By Martin Docherty
Go to more student theatre productions.
Look at that student actor over there. Scampering through the aisles looking for dropped 20p coins that’ll help him make it to Cheapskates at Loft on a Monday. Bags under his eyes, heavier than the unpayable debt of university. He’s either method acting the ghost dad in Hamlet or he needs you to support more student-run productions. On a (slightly more) serious note, there are events such as the Durham Drama Festival in February, which are entirely student-run plays, which is something you wouldn’t otherwise get to see. It’ll be doubly impressive when a play comes together at these events because the casts will likely have put together their fantastic productions in between juggling a multitude of deadlines, like a cohort of caffeine-motivated clowns. Furthermore, any psychology students could likely use the entire event as a case study on stress.
Turn off your phone.
The theatre is an age-old tool, used to reflect on humanity’s varying foibles and brilliances. It gives us catharsis, comedy and entertainment. I know this. The 3 million people who visited the National Theatre last year know this. Aristotle knew this. The measly 42 Twitter followers that you’re about to disrupt the performance to tweet “bad play lol” to, they know this. You should also know this. At least put the phone on silent.
Stay in your seat.
Incessant moving from seat to seat is incredibly distracting for actors. Just because you’re watching Little Shop of Horrors does not mean that it becomes musical chairs. It’s just bad form.
Offer your interpretation until the curtain closes.
Durham University is one of the top universities worldwide for studying English, so naturally the English students here will be of the top calibre in the country (with this article I continue to be the exception that proves the rule). However, please do contain your inner dramatic critic until the play is over. As much as I’m sure your point about how a scene could have been better staged is forever relevant, it doesn’t need to be heard whilst the actors are still acting. Your friend doesn’t need to know during the performance that you think he’s called Macavity because like a cavity, he has an absence, that of the law in his life. Things like that stop people from coming to see Cats with you.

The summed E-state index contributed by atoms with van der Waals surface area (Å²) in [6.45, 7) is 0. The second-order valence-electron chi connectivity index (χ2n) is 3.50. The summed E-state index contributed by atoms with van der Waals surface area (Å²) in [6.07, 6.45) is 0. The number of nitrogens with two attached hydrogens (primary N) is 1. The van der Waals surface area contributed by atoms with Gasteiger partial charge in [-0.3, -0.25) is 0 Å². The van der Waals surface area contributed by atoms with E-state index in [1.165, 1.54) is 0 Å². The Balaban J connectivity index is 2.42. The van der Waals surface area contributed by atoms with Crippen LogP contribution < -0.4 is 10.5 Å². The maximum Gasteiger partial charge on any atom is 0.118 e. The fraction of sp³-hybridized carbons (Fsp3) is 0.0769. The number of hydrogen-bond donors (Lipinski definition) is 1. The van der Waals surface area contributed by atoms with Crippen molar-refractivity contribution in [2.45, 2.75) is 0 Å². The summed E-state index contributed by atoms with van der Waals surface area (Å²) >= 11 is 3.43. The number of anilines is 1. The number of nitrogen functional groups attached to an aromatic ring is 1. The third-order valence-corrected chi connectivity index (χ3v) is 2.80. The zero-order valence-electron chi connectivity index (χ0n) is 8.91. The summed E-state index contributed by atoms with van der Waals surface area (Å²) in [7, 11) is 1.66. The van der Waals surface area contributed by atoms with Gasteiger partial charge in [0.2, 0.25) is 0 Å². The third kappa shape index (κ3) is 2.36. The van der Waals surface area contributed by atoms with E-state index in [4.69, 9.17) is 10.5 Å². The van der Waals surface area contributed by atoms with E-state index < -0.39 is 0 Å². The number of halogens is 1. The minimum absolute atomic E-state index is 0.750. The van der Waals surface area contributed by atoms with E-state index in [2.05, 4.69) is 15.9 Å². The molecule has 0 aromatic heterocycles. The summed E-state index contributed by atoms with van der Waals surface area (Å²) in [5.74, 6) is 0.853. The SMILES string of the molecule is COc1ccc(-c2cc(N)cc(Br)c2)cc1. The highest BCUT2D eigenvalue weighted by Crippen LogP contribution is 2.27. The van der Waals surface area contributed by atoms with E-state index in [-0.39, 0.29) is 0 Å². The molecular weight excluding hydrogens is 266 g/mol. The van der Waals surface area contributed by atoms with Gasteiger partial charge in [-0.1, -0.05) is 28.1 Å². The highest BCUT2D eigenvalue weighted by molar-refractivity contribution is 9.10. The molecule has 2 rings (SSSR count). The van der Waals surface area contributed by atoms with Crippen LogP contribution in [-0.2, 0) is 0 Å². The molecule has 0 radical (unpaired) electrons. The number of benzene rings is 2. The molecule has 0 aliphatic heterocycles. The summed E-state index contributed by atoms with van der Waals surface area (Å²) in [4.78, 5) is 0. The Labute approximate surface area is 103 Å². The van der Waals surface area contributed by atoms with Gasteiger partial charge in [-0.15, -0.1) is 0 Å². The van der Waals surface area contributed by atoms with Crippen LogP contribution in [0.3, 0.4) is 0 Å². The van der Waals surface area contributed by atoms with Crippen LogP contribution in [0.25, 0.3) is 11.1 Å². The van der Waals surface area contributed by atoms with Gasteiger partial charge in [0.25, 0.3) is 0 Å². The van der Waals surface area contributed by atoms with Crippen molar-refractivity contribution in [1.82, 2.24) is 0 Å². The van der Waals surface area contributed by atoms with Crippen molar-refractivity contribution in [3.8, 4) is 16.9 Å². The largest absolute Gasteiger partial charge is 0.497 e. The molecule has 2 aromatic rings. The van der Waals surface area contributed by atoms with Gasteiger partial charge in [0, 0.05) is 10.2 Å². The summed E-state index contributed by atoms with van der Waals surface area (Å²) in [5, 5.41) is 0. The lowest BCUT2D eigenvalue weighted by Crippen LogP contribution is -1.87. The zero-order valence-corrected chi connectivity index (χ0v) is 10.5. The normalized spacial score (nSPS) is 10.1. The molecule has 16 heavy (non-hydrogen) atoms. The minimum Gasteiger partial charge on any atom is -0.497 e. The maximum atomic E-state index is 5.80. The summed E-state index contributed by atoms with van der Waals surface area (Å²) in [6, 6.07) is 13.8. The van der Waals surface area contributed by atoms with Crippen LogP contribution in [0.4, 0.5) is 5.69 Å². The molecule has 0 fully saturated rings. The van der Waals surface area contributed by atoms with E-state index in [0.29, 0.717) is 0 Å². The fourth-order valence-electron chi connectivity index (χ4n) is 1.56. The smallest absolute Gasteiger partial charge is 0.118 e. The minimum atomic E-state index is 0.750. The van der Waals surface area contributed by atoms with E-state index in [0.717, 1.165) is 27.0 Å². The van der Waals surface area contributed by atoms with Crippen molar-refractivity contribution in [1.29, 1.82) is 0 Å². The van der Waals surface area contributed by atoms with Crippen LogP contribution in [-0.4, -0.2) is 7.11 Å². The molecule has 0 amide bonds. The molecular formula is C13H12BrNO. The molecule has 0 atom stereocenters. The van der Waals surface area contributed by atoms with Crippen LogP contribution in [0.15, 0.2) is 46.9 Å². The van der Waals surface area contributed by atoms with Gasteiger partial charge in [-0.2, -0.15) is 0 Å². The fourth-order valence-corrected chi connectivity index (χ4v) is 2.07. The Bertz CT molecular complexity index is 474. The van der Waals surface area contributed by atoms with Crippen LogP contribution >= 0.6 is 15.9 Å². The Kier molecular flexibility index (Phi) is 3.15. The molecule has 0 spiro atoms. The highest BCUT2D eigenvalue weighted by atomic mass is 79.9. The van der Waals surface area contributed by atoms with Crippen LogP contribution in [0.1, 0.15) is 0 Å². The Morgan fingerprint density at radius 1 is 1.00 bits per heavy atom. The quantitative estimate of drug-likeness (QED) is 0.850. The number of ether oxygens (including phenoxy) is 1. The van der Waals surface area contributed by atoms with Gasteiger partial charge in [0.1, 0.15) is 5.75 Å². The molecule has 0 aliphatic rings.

Give other theatre-goers “the eye”.
I understand. You’ve followed this impeccable ruleset down to a t. Your phone is off. You’re in your seat. You’re enjoying watching the student production that’s decided to do cyberpunk Hamlet. But just as the protagonist lifts his glowing visor and utters the immortal ‘To be, or not to be’, you hear an almighty crunch. You wonder if you should turn your phone on to call for help for the actor who must’ve shattered a bone to make that all-penetrating crack. You then smell salt and vinegar. Your gaze beams through the audience members next to you, hunting for the culprit. You spot the offender, reaching for another malevolent crisp. You hope your gaze will bore into your theatre-going adversary’s head, compelling them to either close the packet, or make like the crisps’ brand name and Walker on out.
Think about how much time you’ve spent maligning this anonymous crisp-eater. In that time Robo-Hamlet could have reclaimed the throne of Neo-Denmark (the plot diverged slightly from what Shakespeare, perhaps, originally intended), and you would have missed it. The angry glare not only detriments your own viewing, but it shows the actors you aren’t paying attention to the on-stage iOphelia soliloquy. Also it looks really silly – furrowed brows are not a particularly good look, especially when impotently directed at the back of someone’s head.
You thought from the last rule that I was fine with this? You’ll get off less scot-free here than you would in a Macbeth production.
Have we not learnt by now? As an evolved human race, have we not realised that crisps are the single most disruptive food to eat at anything? (Spoiler – as an allegedly evolved human, I had also not figured that out until recently until I munched my way through a film and felt terrible afterwards. Not completely terrible, because Thai Sweet Chilli walkers are delicious, but partially terrible. Anyway, I’m not going to do it anymore and because of that no-one else can enjoy crisps when I won’t.)
I hope you’ve enjoyed these objectively correct and not facetious at all tips to how to make your theatre trip superlative!